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Centerville resident R. Lee Hadden selected DTIC® User Council vice president

Published Aug. 5, 2009

ALEXANDRIA, Va. – Centreville resident R. Lee Hadden, a technical information specialist at the Engineer Research and Development Center’s Topographic Engineering Center (ERDC-TEC) was recently selected as vice president of the Defense Technical Information Center® (DTIC®) User Council. Hadden, who works in TEC’s Geospatial Information Library (GIL) (Map Library), represents the U.S. Army Corps of Engineers on the committee. "There hasn’t been a Corps of Engineers representative on the DTIC® council for some time," Hadden said.

DTIC®) is a Department of Defense (DOD) field activity which serves the DOD community as the largest central resource for government-funded scientific, technical, engineering, and business-related information. The agency provides the Warfighter and researchers, scientists, engineers, laboratories and universities access to more than two million publications covering more than 25 subject areas.

During his two-year service on the council, Hadden would like to lead an effort to "make other federal agencies aware of what the council is doing in relation to the production, use and distribution of maps. Of particular interest would be the distribution and archiving of maps to enable people who are not necessarily the intended audience locate and use them."

According to Hadden, a recurrent problem exists with map production. "Many maps are being produced solely for those individuals who are involved in their immediate use. The maps aren’t committed to paper and are therefore not available later. If someone has a need for the same information contained in the maps later, they have to start from scratch. It’s much better to retain the information and use it as a stepping stone to build upon."

Many of the maps produced by the Corps accompany congressional projects which are produced as part of the Congressional Record. However, many of these maps are not subsequently added to the DTIC® library collection where they can be accessed by other users. "The council is looking to make more of a one-stop shopping service available for federal researchers were it is appropriate," Hadden said. Hadden has extensive knowledge in the area of library science. During a 25-year career, he has worked both as a reference librarian and as a curator of rare books at the U.S. Geological Survey; a medical librarian at the Regional Medical Center Library, Clark Air Force Base, The Philippines; and served in medical libraries in Saudi Arabia and the Army Ballistics Research Laboratory, Aberdeen, Md.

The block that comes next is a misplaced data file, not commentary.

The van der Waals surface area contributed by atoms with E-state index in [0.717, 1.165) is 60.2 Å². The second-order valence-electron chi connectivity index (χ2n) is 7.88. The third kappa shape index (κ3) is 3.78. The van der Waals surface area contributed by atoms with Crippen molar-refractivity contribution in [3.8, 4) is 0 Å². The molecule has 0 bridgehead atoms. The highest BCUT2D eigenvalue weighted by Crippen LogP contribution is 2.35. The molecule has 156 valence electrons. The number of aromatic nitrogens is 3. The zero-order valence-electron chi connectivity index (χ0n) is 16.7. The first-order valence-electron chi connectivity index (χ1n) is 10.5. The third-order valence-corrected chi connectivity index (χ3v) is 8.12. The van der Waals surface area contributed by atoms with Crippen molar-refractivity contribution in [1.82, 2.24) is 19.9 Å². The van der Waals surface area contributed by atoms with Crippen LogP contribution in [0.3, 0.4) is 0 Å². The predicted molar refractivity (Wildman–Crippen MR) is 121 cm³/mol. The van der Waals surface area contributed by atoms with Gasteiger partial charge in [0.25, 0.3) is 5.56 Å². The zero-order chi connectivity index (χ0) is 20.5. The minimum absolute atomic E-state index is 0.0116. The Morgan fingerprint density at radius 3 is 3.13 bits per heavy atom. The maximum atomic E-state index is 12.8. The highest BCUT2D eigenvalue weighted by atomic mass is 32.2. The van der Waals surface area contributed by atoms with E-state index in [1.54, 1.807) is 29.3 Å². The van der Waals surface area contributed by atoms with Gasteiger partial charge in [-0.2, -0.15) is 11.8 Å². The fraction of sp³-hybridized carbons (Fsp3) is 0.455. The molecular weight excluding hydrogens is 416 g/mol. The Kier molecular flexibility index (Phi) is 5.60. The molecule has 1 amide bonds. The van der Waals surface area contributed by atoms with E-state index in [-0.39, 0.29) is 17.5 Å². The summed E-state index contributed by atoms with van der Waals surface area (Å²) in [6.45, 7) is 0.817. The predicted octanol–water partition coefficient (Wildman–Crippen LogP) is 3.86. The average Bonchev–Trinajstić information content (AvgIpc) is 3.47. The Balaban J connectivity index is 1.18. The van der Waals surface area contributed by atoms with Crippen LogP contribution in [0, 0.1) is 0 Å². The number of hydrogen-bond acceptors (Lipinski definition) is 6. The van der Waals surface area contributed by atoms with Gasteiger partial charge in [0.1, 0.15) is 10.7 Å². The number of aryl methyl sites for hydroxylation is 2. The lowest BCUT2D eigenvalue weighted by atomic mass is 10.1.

As a technical information specialist, Hadden provides data, mapping and imagery support to humanitarian relief efforts during natural disasters such as the earthquake last year near Yogjakarta, Indonesia and provides information that assists in well-drilling operations that provided humanitarian relief for refugees such as in Darfur, Sudan, and relief efforts after the Tsunami of December 2004. He has also provided terrain analysis to support America’s contingency operations mission and provided geospatial information that supported USACE hurricane relief efforts in the southeastern United States.

Recently, Hadden was a featured speaker at the Cartographic Users Advisory Council (CUAC) annual meeting conducted at the Library of Congress Geography and Map Division Conference. The CUAC is comprised of representatives from seven national and regional library organizations. The council was formed to provide a unified effort to distribute U.S. government cartographic products to include paper or digitals maps or spatial information and improve public access to these materials.

"I would like to also see the CUAC expand its representation to not only focus on how maps are preserved, documented and retrieved but also how maps were previously used," he said.

Following the Leyte mudslide, the GIL received a request for information on the water, soil and slope characteristics of the mountains in the area. The most recent materials were produced for Gen. MacArthur in preparation for the invasions of Leyte in 1944. "Not only were we able to get the engineers on the ground the water and soil information they wanted, we were also able to pinpoint the location of Japanese fighter planes at the same time," Hadden said laughing.

Hadden earned a bachelor’s in modern European history from the University of North Carolina, a bachelor’s in science from Excelsior College and a master’s in library science from East Carolina University. He is a member of the Special Libraries Association, Geoscience Information Society, Geological Society of Washington, D.C., and the Friends of Library Outreach (Loudoun County, Va.). He is the author of numerous bibliographies, articles and books.

TEC provides the Warfighter with a superior knowledge of the operational environmental and supports the nation’s civil and environmental initiatives through research, development, and the application of expertise in the topographic and related sciences. The ERDC is the premier research and development facility for the U.S. Army Corps of Engineers, consisting of seven laboratories at four geographical sites with more than 2,000 employees and an annual research program exceeding $1 billion. It conducts research in both military and civil works mission areas for the Department of Defense and the nation.

Release no. 09-002